3. I’m so glad to see some amazing YA authors mentioned in your post, because in the comments of the Slate article, most people kept touting Harry Potter and Hunger Games. Yes, they are amazing, but there’s plenty of amazing authors in the YA field. For every Twilight or The Selection (not dissing them, I just enjoy them on a different level) there’s a Miranda Kenneally tackling abortion and religion in Things I Can’t Forget, or the new book Tease that I recently read that deals with the subject of bullying from the viewpoint of a bully. There’s fierce female characters aplenty in the novels of Kristin Cashore, and the recent book The Winner’s Curse by Marie Rokoski could hardly be mistaken for a Sweet Valley High novel (which my own actual YA days were spent reading). Laini Taylor is one of my all time favorite writers, ever. And Maggie Stiefvater’s Raven Boy series is phenomenal.

    The men of YA don’t disappoint either- I agree the Ransom Riggs is great, but look at what writers like David Levithan have done- he actually was able to write about gay characters not just as best friends or add ins, but as main characters. There’s no way a book called Two Boys Kissing would have happened in the early 90’s when I was a teen. YA authors are doing a lot more than just writing literary candy, and I think the way Ruth Graham dismisses every YA book was what upset me. I read another article, possibly in Salon, last year which pretty much said the same thing- that life is too short to read YA when there’s so many other “worthy” books to get to.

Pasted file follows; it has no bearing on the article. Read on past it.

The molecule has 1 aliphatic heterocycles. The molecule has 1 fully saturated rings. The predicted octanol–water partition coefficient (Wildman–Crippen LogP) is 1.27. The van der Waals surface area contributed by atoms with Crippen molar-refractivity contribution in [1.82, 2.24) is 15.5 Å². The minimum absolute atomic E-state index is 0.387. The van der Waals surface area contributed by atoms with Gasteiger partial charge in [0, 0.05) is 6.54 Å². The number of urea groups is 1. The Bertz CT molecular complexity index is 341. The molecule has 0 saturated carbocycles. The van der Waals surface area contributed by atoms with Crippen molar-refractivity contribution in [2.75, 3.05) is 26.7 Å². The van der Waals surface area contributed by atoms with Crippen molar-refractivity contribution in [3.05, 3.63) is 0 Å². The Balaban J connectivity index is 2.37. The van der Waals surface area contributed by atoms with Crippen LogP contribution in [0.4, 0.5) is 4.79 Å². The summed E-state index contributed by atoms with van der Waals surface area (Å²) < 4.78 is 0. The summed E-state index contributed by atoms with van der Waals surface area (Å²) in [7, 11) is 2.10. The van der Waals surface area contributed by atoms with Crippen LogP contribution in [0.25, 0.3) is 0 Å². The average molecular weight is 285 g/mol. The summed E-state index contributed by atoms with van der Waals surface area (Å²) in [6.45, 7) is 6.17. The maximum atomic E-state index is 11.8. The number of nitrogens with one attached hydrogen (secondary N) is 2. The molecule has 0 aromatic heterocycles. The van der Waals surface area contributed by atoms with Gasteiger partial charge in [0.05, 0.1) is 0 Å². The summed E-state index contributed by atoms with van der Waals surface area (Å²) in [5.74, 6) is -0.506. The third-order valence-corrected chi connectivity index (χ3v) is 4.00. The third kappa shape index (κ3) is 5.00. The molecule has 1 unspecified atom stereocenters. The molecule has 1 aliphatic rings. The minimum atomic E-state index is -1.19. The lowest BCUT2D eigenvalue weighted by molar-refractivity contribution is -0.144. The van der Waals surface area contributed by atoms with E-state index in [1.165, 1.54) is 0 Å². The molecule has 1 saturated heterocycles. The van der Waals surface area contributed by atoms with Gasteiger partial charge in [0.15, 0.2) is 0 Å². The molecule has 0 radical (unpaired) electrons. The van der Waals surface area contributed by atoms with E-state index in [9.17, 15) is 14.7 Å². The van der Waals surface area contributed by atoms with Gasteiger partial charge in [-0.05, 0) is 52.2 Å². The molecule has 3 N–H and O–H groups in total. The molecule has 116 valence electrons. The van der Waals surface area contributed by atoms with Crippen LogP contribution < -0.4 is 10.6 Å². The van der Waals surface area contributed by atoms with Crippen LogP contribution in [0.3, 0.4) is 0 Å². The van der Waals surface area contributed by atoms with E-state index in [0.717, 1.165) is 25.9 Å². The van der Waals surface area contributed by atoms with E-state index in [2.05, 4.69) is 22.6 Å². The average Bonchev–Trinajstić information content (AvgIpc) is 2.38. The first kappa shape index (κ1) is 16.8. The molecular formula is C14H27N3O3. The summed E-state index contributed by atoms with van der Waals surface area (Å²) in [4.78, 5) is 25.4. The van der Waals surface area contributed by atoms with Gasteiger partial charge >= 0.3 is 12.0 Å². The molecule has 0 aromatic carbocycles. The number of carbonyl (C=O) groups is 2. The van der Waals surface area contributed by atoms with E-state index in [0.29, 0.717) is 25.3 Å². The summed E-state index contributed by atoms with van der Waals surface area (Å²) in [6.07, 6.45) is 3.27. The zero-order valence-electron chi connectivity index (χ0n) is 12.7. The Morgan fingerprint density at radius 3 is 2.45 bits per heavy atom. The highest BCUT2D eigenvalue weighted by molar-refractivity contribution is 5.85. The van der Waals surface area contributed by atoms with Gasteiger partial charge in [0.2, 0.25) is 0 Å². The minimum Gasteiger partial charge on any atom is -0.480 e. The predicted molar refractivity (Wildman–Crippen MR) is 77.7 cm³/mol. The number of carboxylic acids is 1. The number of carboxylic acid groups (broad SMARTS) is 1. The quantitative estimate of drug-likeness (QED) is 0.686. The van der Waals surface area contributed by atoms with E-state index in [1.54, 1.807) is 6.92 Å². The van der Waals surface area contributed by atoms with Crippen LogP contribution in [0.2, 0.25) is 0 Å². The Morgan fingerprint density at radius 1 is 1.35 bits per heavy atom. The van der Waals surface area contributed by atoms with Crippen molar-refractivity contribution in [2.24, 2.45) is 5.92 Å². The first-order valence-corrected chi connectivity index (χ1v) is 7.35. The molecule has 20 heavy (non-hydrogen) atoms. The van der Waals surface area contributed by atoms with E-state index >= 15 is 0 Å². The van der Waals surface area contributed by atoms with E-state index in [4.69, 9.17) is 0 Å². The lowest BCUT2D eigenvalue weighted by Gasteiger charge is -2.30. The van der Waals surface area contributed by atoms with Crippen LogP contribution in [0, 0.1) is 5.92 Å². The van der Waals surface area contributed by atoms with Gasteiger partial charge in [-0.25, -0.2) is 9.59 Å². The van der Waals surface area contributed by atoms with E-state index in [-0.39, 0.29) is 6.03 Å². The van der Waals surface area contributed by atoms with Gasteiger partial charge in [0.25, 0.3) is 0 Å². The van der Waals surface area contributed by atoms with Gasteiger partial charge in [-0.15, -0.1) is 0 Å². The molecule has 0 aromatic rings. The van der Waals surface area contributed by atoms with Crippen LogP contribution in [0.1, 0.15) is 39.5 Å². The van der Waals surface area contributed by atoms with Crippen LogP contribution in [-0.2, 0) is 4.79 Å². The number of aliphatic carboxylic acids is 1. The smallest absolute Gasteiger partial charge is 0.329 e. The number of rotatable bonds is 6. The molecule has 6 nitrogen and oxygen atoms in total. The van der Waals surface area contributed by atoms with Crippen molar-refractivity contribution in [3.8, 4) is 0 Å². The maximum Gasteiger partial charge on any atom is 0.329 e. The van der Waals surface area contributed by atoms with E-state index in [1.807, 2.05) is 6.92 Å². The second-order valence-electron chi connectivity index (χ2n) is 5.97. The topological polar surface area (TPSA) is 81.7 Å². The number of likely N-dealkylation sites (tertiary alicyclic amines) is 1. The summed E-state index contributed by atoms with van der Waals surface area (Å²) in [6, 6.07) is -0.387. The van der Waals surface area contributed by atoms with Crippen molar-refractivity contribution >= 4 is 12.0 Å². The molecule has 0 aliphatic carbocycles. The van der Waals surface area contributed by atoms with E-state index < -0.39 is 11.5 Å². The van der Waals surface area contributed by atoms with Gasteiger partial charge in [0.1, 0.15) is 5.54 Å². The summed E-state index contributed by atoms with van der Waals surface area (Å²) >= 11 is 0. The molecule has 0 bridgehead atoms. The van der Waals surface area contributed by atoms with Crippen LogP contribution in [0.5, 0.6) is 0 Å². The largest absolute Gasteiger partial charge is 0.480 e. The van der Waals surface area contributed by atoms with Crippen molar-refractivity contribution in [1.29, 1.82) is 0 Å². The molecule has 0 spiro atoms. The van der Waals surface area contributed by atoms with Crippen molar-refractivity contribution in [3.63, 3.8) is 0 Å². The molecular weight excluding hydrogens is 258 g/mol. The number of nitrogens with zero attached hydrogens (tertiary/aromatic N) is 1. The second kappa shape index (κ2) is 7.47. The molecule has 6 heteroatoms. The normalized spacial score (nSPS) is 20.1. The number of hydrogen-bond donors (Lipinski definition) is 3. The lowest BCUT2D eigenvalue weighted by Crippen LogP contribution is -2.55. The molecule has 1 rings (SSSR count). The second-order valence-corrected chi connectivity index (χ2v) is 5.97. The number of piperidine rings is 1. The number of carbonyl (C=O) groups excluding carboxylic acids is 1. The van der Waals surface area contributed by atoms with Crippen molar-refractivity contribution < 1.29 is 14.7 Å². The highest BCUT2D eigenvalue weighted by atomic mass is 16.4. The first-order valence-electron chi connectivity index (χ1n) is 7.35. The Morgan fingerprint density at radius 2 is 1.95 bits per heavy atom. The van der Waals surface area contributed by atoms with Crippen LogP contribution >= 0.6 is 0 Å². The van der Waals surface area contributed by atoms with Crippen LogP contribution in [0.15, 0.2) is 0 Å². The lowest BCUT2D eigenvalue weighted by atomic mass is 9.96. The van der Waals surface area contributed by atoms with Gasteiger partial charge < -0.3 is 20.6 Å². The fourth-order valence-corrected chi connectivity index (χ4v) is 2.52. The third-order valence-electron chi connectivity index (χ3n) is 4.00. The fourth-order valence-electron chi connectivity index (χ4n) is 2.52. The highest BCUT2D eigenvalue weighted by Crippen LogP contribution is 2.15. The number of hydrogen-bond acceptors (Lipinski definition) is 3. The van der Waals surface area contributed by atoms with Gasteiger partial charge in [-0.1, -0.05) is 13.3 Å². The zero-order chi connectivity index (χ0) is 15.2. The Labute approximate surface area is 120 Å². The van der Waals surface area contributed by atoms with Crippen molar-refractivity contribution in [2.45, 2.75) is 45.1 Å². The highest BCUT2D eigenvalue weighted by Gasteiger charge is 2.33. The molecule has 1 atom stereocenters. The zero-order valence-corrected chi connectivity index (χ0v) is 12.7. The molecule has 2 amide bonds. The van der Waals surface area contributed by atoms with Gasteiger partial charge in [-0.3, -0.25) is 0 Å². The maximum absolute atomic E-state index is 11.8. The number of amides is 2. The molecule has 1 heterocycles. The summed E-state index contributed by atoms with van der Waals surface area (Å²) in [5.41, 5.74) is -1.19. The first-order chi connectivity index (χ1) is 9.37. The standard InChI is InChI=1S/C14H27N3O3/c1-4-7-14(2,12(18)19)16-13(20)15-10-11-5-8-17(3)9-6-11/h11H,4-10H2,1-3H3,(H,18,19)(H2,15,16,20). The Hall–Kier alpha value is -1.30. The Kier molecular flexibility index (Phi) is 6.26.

But the difference is that I don’t care if Ruth Graham sticks to adult literary novels, or if the dude who wrote the article never makes it to living author novels, that’s why there’s such diverse book market out there. I really regret all the genres I gave up as a teen because I thought they didn’t fit into the serious adult I was trying to be (goodbye YA, goodbye romance). What a waste to spend time avoiding books because I was worried about what others might think of my reading choices! There is no shame in my YA game!

    1. Thanks for your comments, Kate! I totally get the time you spent trying “serious adult” books. Those were my college years. However, I try really hard to keep my reading list diverse now. There are a few genres which just aren’t for me, but I try to give many of them a try at least. I’ve discovered many books I’ve loved that way.